adventures in handmade watercolour paint
I've ventured into unknown territory, making my own watercolour paints, for my own use (not to sell). The entire paint-making process has always fascinated me, the way artists through the centuries have made their own paints out of natural pigments. The same is still the case today, even though we have a lot of synthetic alternatives to those natural pigments (some of which are no longer available and/or far too expensive for an amateur artist's pocketbook). Paint is basically a pigment dispersed in a paint binder - a medium that adheres the pigment to paper, so it won't just flake off when dry.
So far, I've made paints from 15 pigments... and I have another 27 yet to try!
The paint you see in these photos is malachite (PG39) - a lovely cool 'mint' green which is transparent, semigranulating and nonstaining.
I only make small batches at a time, filling only 2 or 3 half pans per pigment, but that will last me for a bit. I started with a few favourites that I use often (i.e. staple primaries and go-to earth tones). Once I had some of the basics made, I then branched out to some new-to-me pigments that I've never used before. To record all of my paints, I started a "paint recipe" sketchbook and it's been fun adding to it, testing colours and mixes, etc. Volume I is already full, as I used a full page spread for each pigment (details/history on the pigment, swatches, etc.), so I'll need to start a new sketchbook soon. In volume II of my recipe book, I will only do a 1-page spread for each pigment in order to fit more colours in.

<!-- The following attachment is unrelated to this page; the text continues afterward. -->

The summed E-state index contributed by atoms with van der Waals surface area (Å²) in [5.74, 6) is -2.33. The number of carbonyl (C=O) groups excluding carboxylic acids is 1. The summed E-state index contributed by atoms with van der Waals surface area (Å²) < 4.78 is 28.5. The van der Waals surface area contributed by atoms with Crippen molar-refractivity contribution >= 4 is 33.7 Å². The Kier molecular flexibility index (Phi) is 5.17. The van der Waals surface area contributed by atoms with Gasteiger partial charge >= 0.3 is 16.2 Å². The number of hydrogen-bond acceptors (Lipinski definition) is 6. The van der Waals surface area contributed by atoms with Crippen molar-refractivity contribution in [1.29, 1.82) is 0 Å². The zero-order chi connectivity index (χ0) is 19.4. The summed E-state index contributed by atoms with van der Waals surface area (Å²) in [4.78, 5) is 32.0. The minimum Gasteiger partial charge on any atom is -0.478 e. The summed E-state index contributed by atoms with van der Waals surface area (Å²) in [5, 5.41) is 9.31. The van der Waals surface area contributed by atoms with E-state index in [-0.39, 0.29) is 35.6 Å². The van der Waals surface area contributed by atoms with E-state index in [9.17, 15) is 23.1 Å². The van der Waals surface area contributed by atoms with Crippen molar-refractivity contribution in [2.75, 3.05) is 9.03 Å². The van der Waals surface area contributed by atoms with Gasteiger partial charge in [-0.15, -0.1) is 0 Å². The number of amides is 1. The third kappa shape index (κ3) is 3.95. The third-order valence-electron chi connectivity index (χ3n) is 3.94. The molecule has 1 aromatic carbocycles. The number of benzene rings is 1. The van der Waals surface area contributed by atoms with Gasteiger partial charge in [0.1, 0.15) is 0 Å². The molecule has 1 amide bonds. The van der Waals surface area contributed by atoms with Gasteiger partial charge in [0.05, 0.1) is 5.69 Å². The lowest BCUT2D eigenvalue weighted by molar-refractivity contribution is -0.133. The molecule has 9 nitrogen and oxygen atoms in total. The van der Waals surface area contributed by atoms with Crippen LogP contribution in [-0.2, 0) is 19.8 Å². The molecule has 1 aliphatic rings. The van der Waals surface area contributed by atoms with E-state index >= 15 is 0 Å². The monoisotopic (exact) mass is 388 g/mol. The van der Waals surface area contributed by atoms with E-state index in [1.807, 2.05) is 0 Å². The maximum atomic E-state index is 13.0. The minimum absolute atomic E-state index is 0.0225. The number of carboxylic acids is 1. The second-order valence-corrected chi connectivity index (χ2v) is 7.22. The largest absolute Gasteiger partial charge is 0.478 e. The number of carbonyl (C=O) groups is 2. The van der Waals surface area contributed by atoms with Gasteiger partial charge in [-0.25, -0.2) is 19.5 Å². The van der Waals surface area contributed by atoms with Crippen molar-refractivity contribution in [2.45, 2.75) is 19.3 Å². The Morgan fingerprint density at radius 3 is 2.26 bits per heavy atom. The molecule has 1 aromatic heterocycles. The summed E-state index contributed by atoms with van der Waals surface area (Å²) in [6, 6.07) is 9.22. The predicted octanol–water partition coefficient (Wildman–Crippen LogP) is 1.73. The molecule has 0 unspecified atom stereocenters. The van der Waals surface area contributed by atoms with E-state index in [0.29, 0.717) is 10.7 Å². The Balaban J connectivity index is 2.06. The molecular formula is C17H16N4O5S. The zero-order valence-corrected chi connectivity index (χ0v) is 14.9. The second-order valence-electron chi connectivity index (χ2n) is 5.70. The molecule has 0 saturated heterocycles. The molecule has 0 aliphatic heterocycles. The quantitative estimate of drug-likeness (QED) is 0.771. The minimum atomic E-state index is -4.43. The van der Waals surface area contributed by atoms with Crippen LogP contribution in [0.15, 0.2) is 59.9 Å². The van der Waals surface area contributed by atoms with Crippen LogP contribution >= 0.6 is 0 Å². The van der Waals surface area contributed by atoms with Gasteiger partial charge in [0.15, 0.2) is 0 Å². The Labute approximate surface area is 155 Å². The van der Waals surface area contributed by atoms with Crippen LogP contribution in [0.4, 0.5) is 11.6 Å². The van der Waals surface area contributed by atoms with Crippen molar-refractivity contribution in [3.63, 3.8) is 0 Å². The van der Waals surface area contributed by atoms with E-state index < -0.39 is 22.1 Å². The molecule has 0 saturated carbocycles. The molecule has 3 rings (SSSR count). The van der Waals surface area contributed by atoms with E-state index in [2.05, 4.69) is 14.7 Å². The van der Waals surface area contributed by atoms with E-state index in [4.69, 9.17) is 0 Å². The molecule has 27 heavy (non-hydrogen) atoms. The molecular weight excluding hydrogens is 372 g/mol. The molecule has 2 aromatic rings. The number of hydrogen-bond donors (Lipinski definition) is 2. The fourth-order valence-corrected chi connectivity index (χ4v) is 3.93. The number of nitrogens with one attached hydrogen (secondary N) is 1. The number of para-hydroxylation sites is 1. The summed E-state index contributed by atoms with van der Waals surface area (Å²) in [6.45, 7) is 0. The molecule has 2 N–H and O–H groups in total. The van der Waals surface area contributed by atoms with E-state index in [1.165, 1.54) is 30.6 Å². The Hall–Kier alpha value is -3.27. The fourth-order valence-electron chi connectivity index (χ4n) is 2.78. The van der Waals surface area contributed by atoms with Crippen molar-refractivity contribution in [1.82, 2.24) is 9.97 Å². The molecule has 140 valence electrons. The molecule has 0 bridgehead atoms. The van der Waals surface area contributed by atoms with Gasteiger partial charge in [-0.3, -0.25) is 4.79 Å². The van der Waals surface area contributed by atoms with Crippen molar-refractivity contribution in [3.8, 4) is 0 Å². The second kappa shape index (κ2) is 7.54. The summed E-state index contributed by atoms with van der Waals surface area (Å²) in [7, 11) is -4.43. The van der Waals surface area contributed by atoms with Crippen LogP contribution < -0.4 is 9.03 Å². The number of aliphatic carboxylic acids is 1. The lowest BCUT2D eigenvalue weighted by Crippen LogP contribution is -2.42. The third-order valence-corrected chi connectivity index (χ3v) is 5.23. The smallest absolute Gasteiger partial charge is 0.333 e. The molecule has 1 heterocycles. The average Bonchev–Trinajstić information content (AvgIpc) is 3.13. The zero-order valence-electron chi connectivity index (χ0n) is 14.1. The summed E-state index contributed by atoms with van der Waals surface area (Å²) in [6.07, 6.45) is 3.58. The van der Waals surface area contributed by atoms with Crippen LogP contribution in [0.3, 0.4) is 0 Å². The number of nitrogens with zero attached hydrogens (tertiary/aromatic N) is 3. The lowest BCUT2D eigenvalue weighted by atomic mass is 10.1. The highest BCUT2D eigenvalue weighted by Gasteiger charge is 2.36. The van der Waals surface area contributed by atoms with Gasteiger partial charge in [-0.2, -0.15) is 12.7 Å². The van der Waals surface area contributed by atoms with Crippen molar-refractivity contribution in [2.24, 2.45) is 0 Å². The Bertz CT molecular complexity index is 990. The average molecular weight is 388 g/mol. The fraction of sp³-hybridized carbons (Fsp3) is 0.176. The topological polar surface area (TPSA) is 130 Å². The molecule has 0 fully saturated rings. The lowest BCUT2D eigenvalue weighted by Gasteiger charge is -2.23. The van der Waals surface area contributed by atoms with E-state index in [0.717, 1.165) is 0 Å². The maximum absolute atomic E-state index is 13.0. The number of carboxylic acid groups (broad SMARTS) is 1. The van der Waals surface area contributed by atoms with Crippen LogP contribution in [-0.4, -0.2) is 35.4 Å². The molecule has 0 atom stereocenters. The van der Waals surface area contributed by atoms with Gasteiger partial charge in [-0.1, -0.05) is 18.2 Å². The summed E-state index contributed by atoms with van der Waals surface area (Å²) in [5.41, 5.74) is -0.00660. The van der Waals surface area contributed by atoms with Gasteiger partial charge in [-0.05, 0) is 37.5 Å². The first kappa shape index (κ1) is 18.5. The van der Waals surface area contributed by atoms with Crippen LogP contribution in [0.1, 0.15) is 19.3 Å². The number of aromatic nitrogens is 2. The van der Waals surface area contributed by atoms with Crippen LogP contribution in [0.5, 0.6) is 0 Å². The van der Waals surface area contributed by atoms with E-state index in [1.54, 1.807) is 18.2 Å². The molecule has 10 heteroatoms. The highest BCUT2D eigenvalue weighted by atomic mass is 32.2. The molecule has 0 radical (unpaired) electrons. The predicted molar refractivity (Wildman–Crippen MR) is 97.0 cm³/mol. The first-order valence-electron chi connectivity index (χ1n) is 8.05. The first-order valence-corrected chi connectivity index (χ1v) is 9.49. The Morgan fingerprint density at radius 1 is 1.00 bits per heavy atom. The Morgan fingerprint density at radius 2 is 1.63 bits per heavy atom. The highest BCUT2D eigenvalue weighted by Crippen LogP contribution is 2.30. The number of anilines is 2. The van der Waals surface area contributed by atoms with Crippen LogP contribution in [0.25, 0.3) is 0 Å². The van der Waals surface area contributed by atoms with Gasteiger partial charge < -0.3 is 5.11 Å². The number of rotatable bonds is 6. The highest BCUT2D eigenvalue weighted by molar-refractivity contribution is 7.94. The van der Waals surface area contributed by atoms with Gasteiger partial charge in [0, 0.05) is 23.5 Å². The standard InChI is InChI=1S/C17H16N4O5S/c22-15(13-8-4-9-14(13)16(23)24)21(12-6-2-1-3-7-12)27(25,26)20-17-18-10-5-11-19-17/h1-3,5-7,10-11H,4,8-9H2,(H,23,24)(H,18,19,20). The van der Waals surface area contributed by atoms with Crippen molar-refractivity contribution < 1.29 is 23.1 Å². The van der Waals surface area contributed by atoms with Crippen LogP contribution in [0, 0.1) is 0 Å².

Being able to make my own artist-grade paint instead of buying it already in a tube is very economical. While the majority of work comes in the form of cleanup afterward (ugh), the mulling itself is really quite fascinating and relaxing. There are actually many videos on ASMR channels devoted to paint mulling, so I guess I'm not the only one who finds it soothing.
Here's a bit about the process...
Wearing a NIOSH-certified facemask (to prevent inhalation of pigment dust), I mix the dry pigments with gum arabic and then the mulling process begins. I use a frosted glass muller on a roughened glass sheet to mull the pigment and binder until they're well combined and smooth. I also add in a bit of distilled water, liquid honey and less frequenly a drop or two of glycerin - ratio/amounts differ for each pigment. There are no 'set' recipes for watercolor paints, as they vary tremendously and specifics are often guarded as 'trade secrets' of homemade paintmakers, which is understandable. (It's a lot of trial and error to get things just right!) You need to figure out the sweet spot of binder to pigment for each batch - lots of tweaking. Every pigment is different; some pigments have the tendency to initially resist mixing with the binder, while others combine much easier. It's a mixed bag. The muller is used to disperse the pigment into the binder - it helps breakdown agglomerations, pigment particles that clump together due to moisture, static, etc. This makes the end product much smoother and can also improve the saturation of the paint.
Besides the malachite, I've not photographed any of the paints I've made, but will share more later.